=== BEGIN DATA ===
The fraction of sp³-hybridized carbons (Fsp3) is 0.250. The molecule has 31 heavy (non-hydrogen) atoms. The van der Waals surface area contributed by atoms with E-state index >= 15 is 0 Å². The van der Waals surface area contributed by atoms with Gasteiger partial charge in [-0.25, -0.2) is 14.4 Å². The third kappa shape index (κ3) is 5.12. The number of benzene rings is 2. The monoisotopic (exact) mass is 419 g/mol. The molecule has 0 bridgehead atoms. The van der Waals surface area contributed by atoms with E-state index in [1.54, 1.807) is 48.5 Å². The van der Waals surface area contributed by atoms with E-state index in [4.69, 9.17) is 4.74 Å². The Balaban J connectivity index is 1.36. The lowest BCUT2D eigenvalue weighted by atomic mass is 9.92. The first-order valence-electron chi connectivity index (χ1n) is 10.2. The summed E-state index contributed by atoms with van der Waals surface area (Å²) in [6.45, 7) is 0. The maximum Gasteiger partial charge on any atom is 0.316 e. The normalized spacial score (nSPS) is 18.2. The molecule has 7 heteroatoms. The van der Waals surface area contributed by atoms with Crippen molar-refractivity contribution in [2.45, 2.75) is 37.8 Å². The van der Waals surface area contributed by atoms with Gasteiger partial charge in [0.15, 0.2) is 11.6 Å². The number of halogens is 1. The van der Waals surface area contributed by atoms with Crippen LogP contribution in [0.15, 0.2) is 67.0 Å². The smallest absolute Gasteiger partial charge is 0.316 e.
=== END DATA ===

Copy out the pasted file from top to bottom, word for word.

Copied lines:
The fraction of sp³-hybridized carbons (Fsp3) is 0.250. The molecule has 31 heavy (non-hydrogen) atoms. The van der Waals surface area contributed by atoms with E-state index >= 15 is 0 Å². The van der Waals surface area contributed by atoms with Gasteiger partial charge in [-0.25, -0.2) is 14.4 Å². The third kappa shape index (κ3) is 5.12. The number of benzene rings is 2. The monoisotopic (exact) mass is 419 g/mol. The molecule has 0 bridgehead atoms. The van der Waals surface area contributed by atoms with E-state index in [1.54, 1.807) is 48.5 Å². The van der Waals surface area contributed by atoms with E-state index in [4.69, 9.17) is 4.74 Å². The Balaban J connectivity index is 1.36. The lowest BCUT2D eigenvalue weighted by atomic mass is 9.92. The first-order valence-electron chi connectivity index (χ1n) is 10.2. The summed E-state index contributed by atoms with van der Waals surface area (Å²) in [6.45, 7) is 0. The maximum Gasteiger partial charge on any atom is 0.316 e. The normalized spacial score (nSPS) is 18.2. The molecule has 7 heteroatoms. The van der Waals surface area contributed by atoms with Crippen molar-refractivity contribution in [2.45, 2.75) is 37.8 Å². The van der Waals surface area contributed by atoms with Gasteiger partial charge in [0.15, 0.2) is 11.6 Å². The number of halogens is 1. The van der Waals surface area contributed by atoms with Crippen LogP contribution in [0.15, 0.2) is 67.0 Å². The smallest absolute Gasteiger partial charge is 0.316 e.